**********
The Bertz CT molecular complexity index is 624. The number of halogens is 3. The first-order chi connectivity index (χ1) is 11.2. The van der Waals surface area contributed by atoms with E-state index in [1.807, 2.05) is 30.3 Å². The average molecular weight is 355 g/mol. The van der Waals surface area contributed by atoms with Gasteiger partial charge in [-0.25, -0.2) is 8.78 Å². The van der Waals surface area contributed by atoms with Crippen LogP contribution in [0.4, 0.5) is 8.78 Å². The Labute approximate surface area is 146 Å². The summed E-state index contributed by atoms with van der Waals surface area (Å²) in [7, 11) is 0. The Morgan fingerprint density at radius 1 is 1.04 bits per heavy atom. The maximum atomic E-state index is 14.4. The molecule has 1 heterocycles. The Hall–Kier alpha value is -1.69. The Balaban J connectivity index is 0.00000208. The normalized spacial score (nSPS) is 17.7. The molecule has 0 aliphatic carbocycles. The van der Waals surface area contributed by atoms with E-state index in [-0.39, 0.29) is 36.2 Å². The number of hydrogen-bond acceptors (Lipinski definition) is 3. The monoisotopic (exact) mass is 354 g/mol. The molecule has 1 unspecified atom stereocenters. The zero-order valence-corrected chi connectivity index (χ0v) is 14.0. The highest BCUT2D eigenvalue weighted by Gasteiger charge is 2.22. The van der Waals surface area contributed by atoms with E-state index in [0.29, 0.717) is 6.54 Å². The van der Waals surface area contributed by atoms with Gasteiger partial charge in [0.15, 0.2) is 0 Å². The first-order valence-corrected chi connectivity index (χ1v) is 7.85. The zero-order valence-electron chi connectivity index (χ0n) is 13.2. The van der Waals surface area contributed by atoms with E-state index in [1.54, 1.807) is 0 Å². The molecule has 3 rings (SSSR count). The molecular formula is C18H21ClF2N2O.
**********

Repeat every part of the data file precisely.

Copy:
The Bertz CT molecular complexity index is 624. The number of halogens is 3. The first-order chi connectivity index (χ1) is 11.2. The van der Waals surface area contributed by atoms with E-state index in [1.807, 2.05) is 30.3 Å². The average molecular weight is 355 g/mol. The van der Waals surface area contributed by atoms with Gasteiger partial charge in [-0.25, -0.2) is 8.78 Å². The van der Waals surface area contributed by atoms with Crippen LogP contribution in [0.4, 0.5) is 8.78 Å². The Labute approximate surface area is 146 Å². The summed E-state index contributed by atoms with van der Waals surface area (Å²) in [7, 11) is 0. The Morgan fingerprint density at radius 1 is 1.04 bits per heavy atom. The maximum atomic E-state index is 14.4. The molecule has 1 heterocycles. The Hall–Kier alpha value is -1.69. The Balaban J connectivity index is 0.00000208. The normalized spacial score (nSPS) is 17.7. The molecule has 0 aliphatic carbocycles. The van der Waals surface area contributed by atoms with E-state index in [-0.39, 0.29) is 36.2 Å². The number of hydrogen-bond acceptors (Lipinski definition) is 3. The monoisotopic (exact) mass is 354 g/mol. The molecule has 1 unspecified atom stereocenters. The zero-order valence-corrected chi connectivity index (χ0v) is 14.0. The highest BCUT2D eigenvalue weighted by Gasteiger charge is 2.22. The van der Waals surface area contributed by atoms with E-state index in [0.29, 0.717) is 6.54 Å². The van der Waals surface area contributed by atoms with Gasteiger partial charge in [0.15, 0.2) is 0 Å². The first-order valence-corrected chi connectivity index (χ1v) is 7.85. The zero-order valence-electron chi connectivity index (χ0n) is 13.2. The van der Waals surface area contributed by atoms with E-state index in [1.54, 1.807) is 0 Å². The molecule has 3 rings (SSSR count). The molecular formula is C18H21ClF2N2O.